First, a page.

Denis O’Hare played the role excellently, but I couldn’t help but be reminded of Jeffrey Tambor’s comment during his Emmy acceptance speech for Transparent: “I would not be unhappy if I were the last cisgender man to play a transgender character.”
And I can’t mention Liz Taylor without her incredibly touching friendship with Iris, and the amazing performance in that role by Kathy Bates. They like casting Bates as mother figures that are lacking in confidence, don’t they? Even Coven‘s Madame LaLaurie had wobbly moments when she appeared close to renouncing her horribly racist ways after hanging around with Queenie.
The scenery porn may have calmed down as the audience settled into the hotel, but the sex didn’t. Yet still, besides a pair of buttocks or four, no nudity. It was as if the Countess was actually meant to be wearing black electrical tape during her scenes. As I mentioned last time, despite the liberal attitude towards showing characters having sex on screen, the prudishness about actual nudity feels incredibly at odds with the exceptionally graphic violence in this show, but at least that keeps it focused on being horror.
Oh yeah, the Addiction Demon, to give Sally’s strap-on-wearing stalker its proper name (I’d been referring to it in my head as ‘the rape goblin’, for reasons I can’t quite remember). Rather than being something that Sally has called up and is in hiding from, as seemed to be implied earlier on in the series, it actually turns out to be a manifestation of the evil of the hotel itself (the major theme of the series being addiction, whether to heroin, alcohol, murder, sex or whatever). Not sure if this is the result of an aborted story arc that they didn’t have time to expand on later in the series, but the Addiction Demon just felt unnecessary, particularly in light of its sole reason to appear on camera being to rape people, usually to death. I know that it was a creation under March’s control, and that March himself is shown to sometimes include rape in his killings, but he wasn’t primarily a sex killer. In fact, refreshingly for a TV serial killer, most of the murders we see him performing are both non-sexualised and of men. Yeah, the Addiction Demon felt wrong.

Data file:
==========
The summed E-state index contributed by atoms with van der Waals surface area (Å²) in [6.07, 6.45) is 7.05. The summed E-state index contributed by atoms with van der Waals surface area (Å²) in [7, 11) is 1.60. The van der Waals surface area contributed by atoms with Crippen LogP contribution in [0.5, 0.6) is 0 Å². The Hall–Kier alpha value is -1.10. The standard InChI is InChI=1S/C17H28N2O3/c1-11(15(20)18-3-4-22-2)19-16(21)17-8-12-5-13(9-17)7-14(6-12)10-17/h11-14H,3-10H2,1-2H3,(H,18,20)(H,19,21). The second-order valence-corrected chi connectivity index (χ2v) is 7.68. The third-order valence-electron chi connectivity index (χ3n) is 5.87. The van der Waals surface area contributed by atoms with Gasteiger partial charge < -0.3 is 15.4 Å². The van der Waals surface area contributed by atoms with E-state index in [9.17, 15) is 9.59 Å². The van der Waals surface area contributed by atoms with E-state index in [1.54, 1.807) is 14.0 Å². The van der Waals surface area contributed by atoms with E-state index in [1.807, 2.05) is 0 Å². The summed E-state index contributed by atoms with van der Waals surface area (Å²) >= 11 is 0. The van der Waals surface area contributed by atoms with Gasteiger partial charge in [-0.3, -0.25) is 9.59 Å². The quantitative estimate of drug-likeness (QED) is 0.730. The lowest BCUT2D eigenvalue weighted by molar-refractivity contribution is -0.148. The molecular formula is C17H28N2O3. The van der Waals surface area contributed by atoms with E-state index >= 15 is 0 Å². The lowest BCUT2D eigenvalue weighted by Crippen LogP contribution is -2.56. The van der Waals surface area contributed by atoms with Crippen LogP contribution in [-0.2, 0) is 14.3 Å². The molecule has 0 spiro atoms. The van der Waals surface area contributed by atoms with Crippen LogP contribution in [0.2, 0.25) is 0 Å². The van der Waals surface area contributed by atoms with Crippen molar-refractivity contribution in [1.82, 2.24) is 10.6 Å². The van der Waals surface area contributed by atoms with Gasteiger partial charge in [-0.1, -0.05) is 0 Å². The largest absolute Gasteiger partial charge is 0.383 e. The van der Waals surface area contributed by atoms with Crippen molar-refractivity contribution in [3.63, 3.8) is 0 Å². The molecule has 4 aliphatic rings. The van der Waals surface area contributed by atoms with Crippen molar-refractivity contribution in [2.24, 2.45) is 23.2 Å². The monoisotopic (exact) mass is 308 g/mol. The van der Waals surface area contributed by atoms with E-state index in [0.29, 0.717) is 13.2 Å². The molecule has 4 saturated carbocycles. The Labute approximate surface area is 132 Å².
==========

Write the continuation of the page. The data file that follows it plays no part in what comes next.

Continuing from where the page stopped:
The vaccination storyline went a little haywire, and seemed to exist largely to give Alex Lowe something to do when she wasn’t arguing with John. That said, it was a nice little subplot and a welcome diversion from the vampire’s castle politicking of the Hotel Cortez. I get the feeling that the showrunners wanted to comment on the insane way that school shootings have become normalised in American culture, particularly after their horrifying portrayal of one in Murder House. In the aftermath of Sandy Hook and all those other tragedies, the lockdown scene was chilling, even when the audience knew what was actually killing people.
Oh yes, and vaccinate your children, or they’ll turn into vampires with measles!
I’m looking forward to the next series, Roanoke, appearing on Netflix…
(Oh cool, WordPress allows you to pick out previous posts when you insert a link! Nice touch.)